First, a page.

o Emily spoke of how educating yourself on the UDHR is the first step for bringing about a world where they are a reality. This must also be taken one step further, translating into action. She invited attendees to share the UHR course and booklets with others, present the teachers manual to teachers, and form student groups that follow the lessons and teach others.
Women Empowerment, Syeda Sana Zehra (Canada)
o Sana spoke about women’s rights and empowerment that Empowerment should not be something that should be demanded. Empowerment is claiming basic Rights. No one should ever struggle, beseech, or plead to get their basic rights fulfilled. How important it is to empower women both economically and politically. She emphasized that empowerment also means to let women strike a balance between their motherhood and professional duties and yet not be labelled as irresponsible and selfish.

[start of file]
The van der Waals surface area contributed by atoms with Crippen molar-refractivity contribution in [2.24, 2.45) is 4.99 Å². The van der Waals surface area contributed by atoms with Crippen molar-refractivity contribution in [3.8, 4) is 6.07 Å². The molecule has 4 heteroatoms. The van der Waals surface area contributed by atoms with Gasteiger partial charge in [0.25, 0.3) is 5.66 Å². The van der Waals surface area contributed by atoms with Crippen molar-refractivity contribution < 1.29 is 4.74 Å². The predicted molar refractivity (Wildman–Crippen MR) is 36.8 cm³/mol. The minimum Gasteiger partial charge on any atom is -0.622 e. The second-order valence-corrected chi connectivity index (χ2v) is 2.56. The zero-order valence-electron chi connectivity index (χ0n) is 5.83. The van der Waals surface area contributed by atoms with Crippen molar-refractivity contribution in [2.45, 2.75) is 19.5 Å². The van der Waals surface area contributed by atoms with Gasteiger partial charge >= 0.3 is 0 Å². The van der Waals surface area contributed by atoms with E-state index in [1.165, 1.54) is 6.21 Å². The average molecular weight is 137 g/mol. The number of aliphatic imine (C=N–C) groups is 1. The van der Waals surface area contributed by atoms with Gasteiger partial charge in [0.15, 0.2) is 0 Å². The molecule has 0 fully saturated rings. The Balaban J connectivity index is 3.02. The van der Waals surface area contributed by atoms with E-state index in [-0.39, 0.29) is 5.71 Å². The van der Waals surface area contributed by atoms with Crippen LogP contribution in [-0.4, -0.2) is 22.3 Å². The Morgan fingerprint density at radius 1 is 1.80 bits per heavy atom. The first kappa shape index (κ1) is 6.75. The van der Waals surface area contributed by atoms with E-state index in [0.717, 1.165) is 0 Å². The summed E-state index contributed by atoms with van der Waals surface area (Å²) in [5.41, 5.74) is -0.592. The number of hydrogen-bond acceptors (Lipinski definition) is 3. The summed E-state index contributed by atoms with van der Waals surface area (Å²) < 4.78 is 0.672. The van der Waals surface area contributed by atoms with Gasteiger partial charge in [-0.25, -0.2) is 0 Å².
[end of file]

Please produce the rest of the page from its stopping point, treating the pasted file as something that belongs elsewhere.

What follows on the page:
Immersive Technologies on Learning, Amirah Ahmad (Egypt)
o Amirah spoke of how immersive and interactive technologies are developing and can be used to more effectively communicate narratives that convey and protect human rights.
Benjamin Ajabuin (Ghana)
o Benjamin spoke about the state of human rights in Ghana and how women are not allowed to own property, and the economic impact of cultural laws like this and well as cultural behaviour such as lack of education for girls, and lack of progress to college after graduating high school.
Zerrin Akter Anni (Bangladesh)
o Zerrin made a very impactful presentation about violence against women and victim blaming, examples of this, laws that are made in various cultural settings that oppress women and the effect these things have an perpetuating violence against women.